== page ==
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how to be lonely

Page history last edited by Andrew Alder 5 months, 1 week ago

Mother Teresa  said that loneliness is the world's biggest problem, and the more I live the more I think she was right.

 

But why are there so many lonely people? The Beatles asked the same question in Eleanor Rigby.

 

I think it's at least partly their own fault. But that doesn't help. Loneliness, like depression (to which I think it's very closely linked) is a vicious circle, and it's not obvious how to break it. 

 

How many light globes does it take to change a social worker? (;-> But if you do want to change, here's some possibly unwelcome advice.

 

These are things you can do that will make you more lonely. Guaranteed! So however little you think you do them, if you can do them even less, maybe you'll develop some relationships and be less lonely. What have you got to lose?

 

And some good news: These aren't habits. Habits are hard to break, but these aren't fundamentally about habits.

 

These are all about attitudes. That is in some ways good news, and some ways bad. Changing your attitudes is relatively easy if you want to. Wanting to is the hurdle. 

 


  

Give unwelcome advice

This is guaranteed to lessen any relationship.

 

And it is rarely helpful to the recipient. But it is so tempting! And it is the main motivation for this whole page. Often I have prayerfully decided to hold my tongue. It has never been easy, but always I think a good decision.

 

And conversely, when I have broken this rule I have almost always regretted it. The normal result is to make the recipient all the more determined not to take the advice given. 

 

It's a common problem. A nagging wife is a cliche in most cultures, it even gets a few mentions in the Bible. But it's not just a problem in marriages. It lessens any relationship.

 

And it can be a hard line to draw. One of the marks of a true friend is the way they give unwelcome news. The line between helpfully and lovingly bearing the burden of unwelcome news on the one hand, and unhelpfully and insensitively giving unwelcome advice on the other, is an easy one to unknowingly cross with the very best of intentions.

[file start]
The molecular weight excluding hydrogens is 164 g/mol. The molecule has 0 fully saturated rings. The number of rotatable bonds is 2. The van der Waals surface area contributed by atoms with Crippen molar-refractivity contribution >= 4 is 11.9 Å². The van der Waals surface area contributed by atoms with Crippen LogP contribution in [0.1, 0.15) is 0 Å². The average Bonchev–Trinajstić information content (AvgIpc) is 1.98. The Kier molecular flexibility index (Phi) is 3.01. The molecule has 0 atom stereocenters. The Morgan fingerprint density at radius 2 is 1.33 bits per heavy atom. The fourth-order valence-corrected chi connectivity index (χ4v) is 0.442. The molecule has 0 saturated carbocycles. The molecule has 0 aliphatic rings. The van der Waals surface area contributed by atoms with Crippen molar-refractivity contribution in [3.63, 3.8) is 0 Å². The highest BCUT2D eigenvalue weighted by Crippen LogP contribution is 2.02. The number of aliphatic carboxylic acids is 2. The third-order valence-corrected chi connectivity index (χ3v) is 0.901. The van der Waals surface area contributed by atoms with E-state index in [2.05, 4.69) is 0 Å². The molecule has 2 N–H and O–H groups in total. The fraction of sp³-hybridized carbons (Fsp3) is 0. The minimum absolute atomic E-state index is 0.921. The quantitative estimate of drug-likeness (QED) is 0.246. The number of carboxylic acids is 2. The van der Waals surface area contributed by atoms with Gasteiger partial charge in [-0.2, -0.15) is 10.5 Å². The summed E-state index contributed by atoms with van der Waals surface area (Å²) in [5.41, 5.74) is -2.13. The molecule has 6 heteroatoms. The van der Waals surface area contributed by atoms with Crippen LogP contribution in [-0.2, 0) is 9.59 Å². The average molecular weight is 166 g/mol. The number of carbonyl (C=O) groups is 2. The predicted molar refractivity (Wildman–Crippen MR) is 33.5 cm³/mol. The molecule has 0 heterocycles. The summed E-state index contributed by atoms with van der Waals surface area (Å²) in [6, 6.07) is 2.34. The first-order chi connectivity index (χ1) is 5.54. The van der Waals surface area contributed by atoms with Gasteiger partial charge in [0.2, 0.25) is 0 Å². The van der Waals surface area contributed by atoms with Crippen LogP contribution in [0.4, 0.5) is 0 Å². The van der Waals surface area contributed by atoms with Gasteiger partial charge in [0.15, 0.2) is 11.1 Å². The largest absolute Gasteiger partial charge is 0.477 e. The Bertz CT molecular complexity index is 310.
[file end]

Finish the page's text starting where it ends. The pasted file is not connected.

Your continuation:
Gossip

And again, it's not just women who gossip.

 

And it is also so tempting, particularly if you are lonely. Because other people will listen to a gossip. And the better you are at gossip, the more they will listen, and the less they will interrupt. Heaven!

 

Or perhaps hell in disguise? Why don't people talk to a gossip? Because it is so obviously dangerous to do so! You might accidentally tell them something about yourself, and have it spread all over town. And even if you don't, they might think you have, and that's almost as bad.

 

Gossips are lonely people, whether they realise it or not. Their victims resent them. Their potential victims keep a distance so as not to become victims. And everyone they meet is one or the other of those two.

 

Turn up late

Now that's an interesting one. And another trap.

 

People who can keep others waiting demonstrate a certain power by doing it. And that sort of power is attractive.

 

But that's not to say that keeping people waiting for you will develop this power. Just the opposite. That's the trap.

 

Compare these two scenarios. P for punctual. T for tardy.

 

Dear me, Peter isn't normally late. I hope he's all right. We'd better wait a few more minutes.

 

Oh dear, Tom's late again. No telling when he'll get here, let's go.

 

Get the picture?

 

Blame others

In an unrelated seminar I once heard a psychologist say there was only one rule of mental health: Never take responsibility for what you cannot control. 

 

I think that;s a very important and helpful principle, and I really like it and always have. But years later I realised it's only half of the picture. The other half is: Always take responsibility for what you can control.   

 

Avoiding responsibility can take many forms.

 

I've had this great tourist attraction here for years, and I've never seen the Mayor or General Manager take an interest. They've never even been inside the door. And now they talk of encouraging tourism? Actual quote I heard recently, after a meeting at which both those people had been present.

 

A better way: Mr Mayor, I'm glad you're making tourism a priority. I'd like to invite you and the General Manager to have a look at my Museum. The individually guided tour is normally $25 but of course for you it's on the house. Or just wander around. 

 

 Whose fault is it that the Mayor hasn't visited the Museum?

 

But it can be far more subtle. I need to get up at 5am tomorrow to do this. No Nobody is forcing you to do that. I've decided to go a bit short of sleep to get this done. That is taking responsibility, and control, The first way of thinking avoids all of that, and isn't going to lead to good decisions.  

 

Put yourself first

Love, old man, is expensive. - Goose egg seller to Scrooge McDuck in Isle of the Golden Geese, a 1963 Disney comic story by Carl Barks

 

To rank the effort above the prize - This, then, may be called love. - Confucius

 

Love is perhaps the ultimate human relationship, and the ultimate cure of loneliness.

 

But love is charactised by giving, not receiving. Love you seek in order to receive is not love at all. That is the paradox. Similarly, seeking your own happiness above all else is counterproductive. Seeking to make others happy is far more successful! 

 

Sex

Sex can be the ultimate in giving, or the ultimate in abuse, and even both at once. It works best when it works for both partners, and only then.